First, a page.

JACKSONVILLE, Fla. -- The Jacksonville Jaguars’ offensive line certainly seemed to answer critics with their performance against the Houston Texans last Sunday.
That includes their head coach, who had challenged the group in the days before the season opener against what is regarded as one of the league’s better defensive lines.
“I was very happy with the effort,” Doug Marrone said. “I was happy with the physicality of how they were going after it. I wish I would have known what that magic potion was earlier in training camp because I think that now the level of expectations of how they are going to play is going be challenged each week, and I think that is a good thing.
“I think when they go out and show that they can do this then, obviously, not only the coaches expect, but the players, their teammates and the people who support the program.”
The Jaguars ran for 155 yards, including 100 by rookie Leonard Fournette, and didn’t give up a sack against the Texans and J.J. Watt, Jadeveon Clowney and Whitney Mercilus. It was a close-to-dominant performance from a Jaguars unit that played poorly against Tampa Bay and Carolina in the preseason.
So poorly, in fact, that Marrone played guards Patrick Omameh, Earl Watford and Luke Bowanko for much of the final preseason game because he wasn’t sure which players would start. Omameh won the job and played well against the Texans. Watford was released and Bowanko was traded.
“We try not to pay attention to the critics,” Omameh said. “At the end of the day, we know what we want to do as an offense and it’s our job to execute [and] run the scheme that we designed, and we feel we were able to do that on Sunday. It’s imperative that we continue to do that week to week.”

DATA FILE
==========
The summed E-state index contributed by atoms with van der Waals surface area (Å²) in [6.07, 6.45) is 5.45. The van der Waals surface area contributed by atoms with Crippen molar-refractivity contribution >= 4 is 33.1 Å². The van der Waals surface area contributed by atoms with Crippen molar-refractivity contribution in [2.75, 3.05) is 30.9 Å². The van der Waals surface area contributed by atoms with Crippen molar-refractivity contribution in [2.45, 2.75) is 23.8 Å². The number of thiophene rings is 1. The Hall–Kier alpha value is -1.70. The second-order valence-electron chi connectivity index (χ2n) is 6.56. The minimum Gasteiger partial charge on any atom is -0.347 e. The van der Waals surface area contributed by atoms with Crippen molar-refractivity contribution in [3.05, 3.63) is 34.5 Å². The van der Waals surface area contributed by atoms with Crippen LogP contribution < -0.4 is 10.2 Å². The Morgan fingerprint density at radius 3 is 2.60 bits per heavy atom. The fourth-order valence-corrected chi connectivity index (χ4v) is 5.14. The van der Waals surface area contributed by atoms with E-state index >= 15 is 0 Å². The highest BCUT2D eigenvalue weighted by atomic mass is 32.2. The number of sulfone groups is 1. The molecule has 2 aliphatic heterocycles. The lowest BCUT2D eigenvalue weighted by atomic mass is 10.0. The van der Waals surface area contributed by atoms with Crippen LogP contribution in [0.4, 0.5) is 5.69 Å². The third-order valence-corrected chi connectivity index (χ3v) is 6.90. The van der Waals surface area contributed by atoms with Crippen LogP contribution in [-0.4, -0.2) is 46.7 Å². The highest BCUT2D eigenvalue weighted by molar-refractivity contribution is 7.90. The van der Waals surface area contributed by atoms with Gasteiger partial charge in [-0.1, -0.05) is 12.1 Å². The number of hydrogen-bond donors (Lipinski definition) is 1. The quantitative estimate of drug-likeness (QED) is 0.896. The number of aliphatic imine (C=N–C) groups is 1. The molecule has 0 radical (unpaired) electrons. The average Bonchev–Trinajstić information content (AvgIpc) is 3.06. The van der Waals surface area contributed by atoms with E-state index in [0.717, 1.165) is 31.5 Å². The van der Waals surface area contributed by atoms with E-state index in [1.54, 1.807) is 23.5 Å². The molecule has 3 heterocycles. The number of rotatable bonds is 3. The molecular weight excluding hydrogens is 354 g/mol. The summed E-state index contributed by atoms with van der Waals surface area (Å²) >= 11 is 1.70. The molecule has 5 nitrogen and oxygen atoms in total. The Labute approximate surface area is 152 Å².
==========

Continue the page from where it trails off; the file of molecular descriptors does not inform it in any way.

This week it’s Tennessee’s defensive line of end DaQuan Jones, nose tackle Sylvester Williams, and tackle Jurrell Casey. Williams is a former first-round pick who signed as a free agent this year and Casey is coming off back-to-back Pro Bowl appearances. It’s a bigger defensive line (they average 313 pounds) than what the Jaguars saw against the Texans.
If the Jaguars are indeed becoming the tougher team that Marrone and executive vice president of football operations Tom Coughlin say they want, then running the ball against the Titans is the best way to prove it.
“I think one big thing for us is we’re going through a culture change right now,” left tackle Cam Robinson said. “We’re trying to change the culture around here so it’s going to be part of our identity, trying to be a physical football team. I think Game 1, we kind of took a step in that direction. Now we just want to take what we did last week and just build off of it.”